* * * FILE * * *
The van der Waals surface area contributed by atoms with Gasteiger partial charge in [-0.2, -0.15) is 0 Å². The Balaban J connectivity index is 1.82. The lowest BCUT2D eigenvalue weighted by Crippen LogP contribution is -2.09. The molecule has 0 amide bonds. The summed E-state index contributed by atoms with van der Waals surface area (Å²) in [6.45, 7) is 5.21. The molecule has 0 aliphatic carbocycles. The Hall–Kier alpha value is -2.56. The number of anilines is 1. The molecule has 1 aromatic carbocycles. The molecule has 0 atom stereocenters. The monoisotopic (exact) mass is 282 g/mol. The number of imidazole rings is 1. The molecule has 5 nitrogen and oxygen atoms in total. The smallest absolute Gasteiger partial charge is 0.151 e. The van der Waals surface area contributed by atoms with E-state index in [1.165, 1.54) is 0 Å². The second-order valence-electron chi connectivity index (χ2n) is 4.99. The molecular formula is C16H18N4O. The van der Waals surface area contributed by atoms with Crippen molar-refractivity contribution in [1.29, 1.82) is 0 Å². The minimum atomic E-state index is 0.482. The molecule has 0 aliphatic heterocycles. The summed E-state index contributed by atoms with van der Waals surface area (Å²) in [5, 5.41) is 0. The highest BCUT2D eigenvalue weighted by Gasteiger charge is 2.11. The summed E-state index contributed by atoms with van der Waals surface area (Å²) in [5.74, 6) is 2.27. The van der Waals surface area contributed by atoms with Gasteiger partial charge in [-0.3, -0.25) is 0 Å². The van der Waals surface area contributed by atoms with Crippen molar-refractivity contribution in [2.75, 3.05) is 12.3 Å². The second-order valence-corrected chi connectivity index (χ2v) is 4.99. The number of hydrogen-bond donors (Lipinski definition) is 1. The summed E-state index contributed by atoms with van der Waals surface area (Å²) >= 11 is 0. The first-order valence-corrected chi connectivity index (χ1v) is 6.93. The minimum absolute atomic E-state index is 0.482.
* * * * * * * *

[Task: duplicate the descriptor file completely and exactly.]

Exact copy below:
The van der Waals surface area contributed by atoms with Gasteiger partial charge in [-0.2, -0.15) is 0 Å². The Balaban J connectivity index is 1.82. The lowest BCUT2D eigenvalue weighted by Crippen LogP contribution is -2.09. The molecule has 0 amide bonds. The summed E-state index contributed by atoms with van der Waals surface area (Å²) in [6.45, 7) is 5.21. The molecule has 0 aliphatic carbocycles. The Hall–Kier alpha value is -2.56. The number of anilines is 1. The molecule has 1 aromatic carbocycles. The molecule has 0 atom stereocenters. The monoisotopic (exact) mass is 282 g/mol. The number of imidazole rings is 1. The molecule has 5 nitrogen and oxygen atoms in total. The smallest absolute Gasteiger partial charge is 0.151 e. The van der Waals surface area contributed by atoms with E-state index in [1.165, 1.54) is 0 Å². The second-order valence-electron chi connectivity index (χ2n) is 4.99. The molecular formula is C16H18N4O. The van der Waals surface area contributed by atoms with Crippen molar-refractivity contribution in [1.29, 1.82) is 0 Å². The minimum atomic E-state index is 0.482. The molecule has 0 aliphatic heterocycles. The summed E-state index contributed by atoms with van der Waals surface area (Å²) in [5, 5.41) is 0. The highest BCUT2D eigenvalue weighted by Gasteiger charge is 2.11. The summed E-state index contributed by atoms with van der Waals surface area (Å²) in [5.74, 6) is 2.27. The van der Waals surface area contributed by atoms with Gasteiger partial charge in [-0.3, -0.25) is 0 Å². The van der Waals surface area contributed by atoms with Crippen molar-refractivity contribution in [2.75, 3.05) is 12.3 Å². The second-order valence-corrected chi connectivity index (χ2v) is 4.99. The number of hydrogen-bond donors (Lipinski definition) is 1. The summed E-state index contributed by atoms with van der Waals surface area (Å²) >= 11 is 0. The first-order valence-corrected chi connectivity index (χ1v) is 6.93. The minimum absolute atomic E-state index is 0.482.